At the moment, it seems that it is still our bricks-and-mortar schools and universities that offer more manifest and lasting community to students and alumni.
Amy Bruckman (2012) sums it up nicely when she says in a post on her blog: “The future of universities is in excelling at everything a MOOC is not.” Universities will remain as relevant as ever, if we affirm their “message” as one of shared space, dedicated time, and respecting the community of learners–both past and present.
- Berrett, D. (2012, December 5). Carnegie, the founder of the credit-hour, seeks its makeover. The Chronicle of Higher Education. Retrieved from: http://chronicle.com/article/Carnegie-the-Founder-of-the/136137/.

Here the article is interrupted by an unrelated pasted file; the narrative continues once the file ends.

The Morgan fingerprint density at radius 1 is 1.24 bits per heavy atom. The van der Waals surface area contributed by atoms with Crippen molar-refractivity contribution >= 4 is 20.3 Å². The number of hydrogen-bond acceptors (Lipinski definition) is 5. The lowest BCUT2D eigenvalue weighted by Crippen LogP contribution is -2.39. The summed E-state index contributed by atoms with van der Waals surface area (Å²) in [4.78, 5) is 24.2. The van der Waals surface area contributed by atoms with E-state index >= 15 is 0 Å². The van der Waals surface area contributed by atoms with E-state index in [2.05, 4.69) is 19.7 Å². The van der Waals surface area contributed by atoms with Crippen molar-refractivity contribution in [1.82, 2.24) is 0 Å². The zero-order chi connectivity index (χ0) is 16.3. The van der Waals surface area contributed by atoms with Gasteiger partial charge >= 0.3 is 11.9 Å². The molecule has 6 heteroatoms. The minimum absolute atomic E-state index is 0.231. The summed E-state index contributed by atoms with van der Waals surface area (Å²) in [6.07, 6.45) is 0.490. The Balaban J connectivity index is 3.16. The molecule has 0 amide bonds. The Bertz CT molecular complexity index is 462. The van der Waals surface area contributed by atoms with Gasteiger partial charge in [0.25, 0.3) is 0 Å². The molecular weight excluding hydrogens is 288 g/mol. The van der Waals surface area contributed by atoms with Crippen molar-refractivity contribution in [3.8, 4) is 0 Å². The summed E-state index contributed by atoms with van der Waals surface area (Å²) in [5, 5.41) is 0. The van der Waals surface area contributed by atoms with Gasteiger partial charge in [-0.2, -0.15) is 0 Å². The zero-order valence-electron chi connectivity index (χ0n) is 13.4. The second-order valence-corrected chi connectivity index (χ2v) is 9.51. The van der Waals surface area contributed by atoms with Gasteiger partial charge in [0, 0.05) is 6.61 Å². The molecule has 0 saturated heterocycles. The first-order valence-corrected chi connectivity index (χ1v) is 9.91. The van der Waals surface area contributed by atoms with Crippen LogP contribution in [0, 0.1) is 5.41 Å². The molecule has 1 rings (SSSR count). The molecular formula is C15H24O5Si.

- Bruckman, A. (2012, October 7). The future of universities: Everything a MOOC is not [Blog post]. The Next Bison: Social Computing and Culture. Retrieved from: http://nextbison.wordpress.com/2012/10/07/the-future-of-universities-everything-a-mooc-is-not/.
- Davidson. C.N, & Goldberg, D.T. (2010). The future of thinking: Learning institutions in a digital age. Cambridge, MA: The MIT Press.
- Laitinen, A. (2012). Cracking the credit hour. New America Foundation and Evaluation Sector. Retrieved from: http://newamerica.net/publications/policy/cracking_the_credit_hour.
- McLuhan, M. (1964). Understanding media: The extensions of man [Critical edition, 2003]. Berkeley, CA: Gingko Press.
- University of Wisconsin System News. (2012). UW system unveils first flexible option degree programs [Press release]. Retrieved from: http://www.wisconsin.edu/news/2012/r121128.htm.
- Saylor.org: Free Education. (2013). Retrieved from: http://www.saylor.org/.